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Lemon and Dorian: Dynamic Dog Duo Comforts Patients and Families

Children's Health
Author name: Lee Health

Dorian and Lemon graphic and photo

Dorian, the boy dog, enjoys napping, chasing squirrels, and hearing his hedgehog toy squeak when plays with it. Lemon, the girl dog, likes getting belly rubs, playing catch, and chewing on her stuffed lamb chop toy.

But these canine companions seem most happy when they’re comforting their patients at Golisano Children’s Hospital of Southwest Florida. Dorian and Lemon are expertly trained to help children cope with challenging medical situations and overcome the stress they may experience during their hospital stay,

Called facility dogs, the dynamic duo are part of the Child Life team and work at the hospital full-time (Monday through Friday). Each dog works as a team with their handlers, two Certified Child Life Specialists, to provide support and comfort, enhance a patient and family’s coping with healthcare experiences.

Their overall goal is to improve the patient experience at the hospital, according to Taylor Hinton, a Certified Child Life Specialist and facility dog handler. She’s also Lemon’s primary handler in the Pediatric Hematology/Oncology inpatient unit and outpatient clinic.

“Facility dogs like Dorian and Lemon are an important part of a patient’s treatment plan and can assist in meeting clinical goals, through creative interventions, determined by the healthcare team,” Taylor says. She adds that each animal received at least two years of extensive training to prepare them to specialize in goal-directed interventions.  

“For example, Lemon provides procedural support by allowing a patient to focus on her rather than on their IV placement or blood draws, which can make a patient anxious or fearful,” Taylor explains. “She can be used to motivate patients to ambulate (walk) after a surgical or invasive procedure, as well. Most important, she brings a sense of normalcy to patients on the inpatient unit when they are basically living here while receiving treatment for their oncology diagnosis.”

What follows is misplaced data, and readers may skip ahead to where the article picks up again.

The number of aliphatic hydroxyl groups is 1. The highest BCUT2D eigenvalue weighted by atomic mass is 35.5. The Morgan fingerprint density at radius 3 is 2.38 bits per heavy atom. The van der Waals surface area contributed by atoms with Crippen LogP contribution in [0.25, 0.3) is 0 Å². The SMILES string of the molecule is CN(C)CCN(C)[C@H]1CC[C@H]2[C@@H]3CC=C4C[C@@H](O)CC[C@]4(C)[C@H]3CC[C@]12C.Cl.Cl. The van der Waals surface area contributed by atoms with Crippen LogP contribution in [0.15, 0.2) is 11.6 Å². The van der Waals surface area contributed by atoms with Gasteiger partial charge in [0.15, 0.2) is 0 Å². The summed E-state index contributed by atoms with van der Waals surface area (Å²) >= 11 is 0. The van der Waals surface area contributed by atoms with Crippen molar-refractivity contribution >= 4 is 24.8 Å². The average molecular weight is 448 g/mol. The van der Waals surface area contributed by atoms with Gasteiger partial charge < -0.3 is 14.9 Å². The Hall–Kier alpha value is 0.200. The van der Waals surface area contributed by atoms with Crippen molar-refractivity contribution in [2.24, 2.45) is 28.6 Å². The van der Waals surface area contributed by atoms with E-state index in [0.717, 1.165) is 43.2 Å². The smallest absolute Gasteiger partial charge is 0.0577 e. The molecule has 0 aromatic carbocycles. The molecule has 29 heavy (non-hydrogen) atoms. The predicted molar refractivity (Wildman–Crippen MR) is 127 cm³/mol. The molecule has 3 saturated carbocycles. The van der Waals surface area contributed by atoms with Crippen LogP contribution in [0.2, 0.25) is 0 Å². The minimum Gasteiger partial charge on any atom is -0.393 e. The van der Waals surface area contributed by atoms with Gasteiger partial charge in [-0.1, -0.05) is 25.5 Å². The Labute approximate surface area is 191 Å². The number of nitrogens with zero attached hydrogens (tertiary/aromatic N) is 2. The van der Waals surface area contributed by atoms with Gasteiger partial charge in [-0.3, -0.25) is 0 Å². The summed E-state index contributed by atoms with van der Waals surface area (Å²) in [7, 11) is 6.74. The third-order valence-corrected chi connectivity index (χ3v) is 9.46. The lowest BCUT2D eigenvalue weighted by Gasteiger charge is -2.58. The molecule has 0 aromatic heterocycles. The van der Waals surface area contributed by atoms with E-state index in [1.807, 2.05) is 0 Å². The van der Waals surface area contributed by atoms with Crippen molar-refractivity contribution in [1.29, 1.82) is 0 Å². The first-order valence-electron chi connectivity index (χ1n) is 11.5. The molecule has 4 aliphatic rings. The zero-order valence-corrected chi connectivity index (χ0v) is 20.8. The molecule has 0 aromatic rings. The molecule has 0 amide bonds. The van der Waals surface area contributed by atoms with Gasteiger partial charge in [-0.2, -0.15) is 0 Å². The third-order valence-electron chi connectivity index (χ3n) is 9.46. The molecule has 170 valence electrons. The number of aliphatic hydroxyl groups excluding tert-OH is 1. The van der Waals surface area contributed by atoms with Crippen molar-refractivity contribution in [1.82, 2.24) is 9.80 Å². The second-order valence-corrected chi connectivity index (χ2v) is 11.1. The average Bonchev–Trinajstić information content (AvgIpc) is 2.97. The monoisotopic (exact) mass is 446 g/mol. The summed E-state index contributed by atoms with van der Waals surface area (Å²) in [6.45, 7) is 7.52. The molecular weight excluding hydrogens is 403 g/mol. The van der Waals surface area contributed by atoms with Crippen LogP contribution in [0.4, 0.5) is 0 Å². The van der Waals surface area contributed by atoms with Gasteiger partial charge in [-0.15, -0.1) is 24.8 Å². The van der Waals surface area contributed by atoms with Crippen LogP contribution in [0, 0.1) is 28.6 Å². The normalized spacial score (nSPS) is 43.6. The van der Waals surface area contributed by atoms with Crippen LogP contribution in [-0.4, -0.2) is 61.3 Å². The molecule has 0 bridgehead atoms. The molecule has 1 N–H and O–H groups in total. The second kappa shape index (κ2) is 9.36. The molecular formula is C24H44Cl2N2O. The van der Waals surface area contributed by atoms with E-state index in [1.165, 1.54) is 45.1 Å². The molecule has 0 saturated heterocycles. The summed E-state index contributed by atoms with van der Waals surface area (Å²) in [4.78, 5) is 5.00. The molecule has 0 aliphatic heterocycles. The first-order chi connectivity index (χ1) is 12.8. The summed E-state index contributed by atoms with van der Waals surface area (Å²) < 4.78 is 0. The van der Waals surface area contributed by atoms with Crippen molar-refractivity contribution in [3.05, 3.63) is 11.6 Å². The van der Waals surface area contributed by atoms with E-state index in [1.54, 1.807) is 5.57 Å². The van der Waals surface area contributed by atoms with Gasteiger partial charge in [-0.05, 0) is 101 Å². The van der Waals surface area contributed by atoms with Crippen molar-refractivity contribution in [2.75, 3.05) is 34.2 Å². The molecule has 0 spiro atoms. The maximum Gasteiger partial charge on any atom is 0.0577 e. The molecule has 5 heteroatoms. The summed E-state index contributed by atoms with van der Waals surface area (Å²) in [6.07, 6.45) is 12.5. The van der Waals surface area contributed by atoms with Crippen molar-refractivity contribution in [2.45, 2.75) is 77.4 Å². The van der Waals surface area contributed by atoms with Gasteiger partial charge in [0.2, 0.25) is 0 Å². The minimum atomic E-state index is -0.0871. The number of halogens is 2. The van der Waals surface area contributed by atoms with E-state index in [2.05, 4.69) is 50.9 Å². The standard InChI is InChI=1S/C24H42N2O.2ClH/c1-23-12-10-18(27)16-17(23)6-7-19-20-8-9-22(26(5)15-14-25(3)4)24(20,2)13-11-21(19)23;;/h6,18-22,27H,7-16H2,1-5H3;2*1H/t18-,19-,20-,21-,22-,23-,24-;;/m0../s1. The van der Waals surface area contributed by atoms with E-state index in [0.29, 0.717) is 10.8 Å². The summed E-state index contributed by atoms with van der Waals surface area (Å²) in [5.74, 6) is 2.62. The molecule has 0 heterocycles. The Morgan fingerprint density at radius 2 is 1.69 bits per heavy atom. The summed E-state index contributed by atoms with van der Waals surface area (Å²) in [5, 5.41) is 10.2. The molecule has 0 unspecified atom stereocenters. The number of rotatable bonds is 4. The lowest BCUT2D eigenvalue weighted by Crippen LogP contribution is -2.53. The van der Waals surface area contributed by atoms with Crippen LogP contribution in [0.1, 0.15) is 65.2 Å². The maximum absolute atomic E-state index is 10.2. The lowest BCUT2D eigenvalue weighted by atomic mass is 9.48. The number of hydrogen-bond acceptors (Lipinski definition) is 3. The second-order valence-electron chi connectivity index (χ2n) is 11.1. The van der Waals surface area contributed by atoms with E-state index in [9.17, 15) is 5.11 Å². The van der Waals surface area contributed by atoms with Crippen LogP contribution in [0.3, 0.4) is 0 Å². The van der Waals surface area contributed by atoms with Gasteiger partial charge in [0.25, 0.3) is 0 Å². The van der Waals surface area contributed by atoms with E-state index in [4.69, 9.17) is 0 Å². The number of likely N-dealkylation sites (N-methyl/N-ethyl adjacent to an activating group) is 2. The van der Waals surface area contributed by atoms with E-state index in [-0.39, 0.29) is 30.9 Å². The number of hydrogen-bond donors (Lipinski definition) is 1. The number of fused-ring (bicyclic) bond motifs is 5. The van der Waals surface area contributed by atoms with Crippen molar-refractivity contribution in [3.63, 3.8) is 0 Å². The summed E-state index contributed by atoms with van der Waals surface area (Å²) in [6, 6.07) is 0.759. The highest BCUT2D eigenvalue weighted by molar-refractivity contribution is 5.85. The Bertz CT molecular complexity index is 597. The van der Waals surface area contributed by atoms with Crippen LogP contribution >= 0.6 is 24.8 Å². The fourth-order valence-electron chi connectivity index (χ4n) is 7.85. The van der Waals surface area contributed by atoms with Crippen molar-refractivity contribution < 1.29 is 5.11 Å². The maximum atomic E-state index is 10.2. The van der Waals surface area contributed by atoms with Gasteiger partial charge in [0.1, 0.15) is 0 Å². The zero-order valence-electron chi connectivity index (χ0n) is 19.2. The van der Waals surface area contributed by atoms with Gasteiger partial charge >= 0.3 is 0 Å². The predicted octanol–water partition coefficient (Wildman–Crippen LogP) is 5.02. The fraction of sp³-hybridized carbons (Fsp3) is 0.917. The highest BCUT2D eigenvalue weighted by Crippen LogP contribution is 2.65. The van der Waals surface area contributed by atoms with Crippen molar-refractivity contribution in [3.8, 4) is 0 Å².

Studies show that interactions with facility dogs can raise the spirits of hospitalized children and, most important, improve their quality of life during their time in the hospital. In addition to helping patients and their family, facility dogs like Dorian and Lemon lift the spirits of medical staff, too.

(Learn how our Child Life Specialists support healing)

Meet the dogs

Dorian, a golden doodle mix, works on the Pediatric Medical/Surgery and Pediatric Intensive Care units with his primary and secondary handlers. He also responds to consults throughout Golisano Children’s Hospital including on the Hematology/Oncology Unit, Pediatric Sedation Center and Pre-op.

Lemon, a golden retriever and a relative newcomer to the children’s hospital, works alongside her handlers to help with normalizing the hospital environment for patients and families.

Dorian and Lemon were born, raised, and educated by Canine Assistants, a non-profit organization dedicated to educating people and dogs to provide comfort patients and staff in hospital settings.

According to Jennifer Arnold, who founded Canine Assistants in 1991, the organization uses a Bond-Based Approach when developing its dogs for service.

“We believe that dogs who are asked to improve the lives of people in need deserve themselves to lead happy lives. So, rather than focusing only on teaching our dogs to perform tasks on command, we educate people and dogs so they may enrich the lives of one another,” Jennifer explains. “The Bond-Based Approach is rooted in the belief that mutually beneficial relationships are those in which trust, respect, and confidence combine to form deep, loving, meaningful, and lasting connections.”

Facility dogs like Dorian and Lemon help with:

  • Teaching patients about upcoming tests and procedures
  • Encourage patients to ambulate after surgery and during hospitalization
  • Ease stress and anxiety of patients and families through physical contact and soft touch
  • Non-pharmacological support for pain management
  • Support for patient and family at end-of-life and bereavement

If you feel that your child would benefit from Dorian or Lemon’s support during their healthcare experience, please contact the Child Life Specialist on your unit.

Keep up to date on our facility dogs by following them on instagram at: @gchswfl_facilitydogs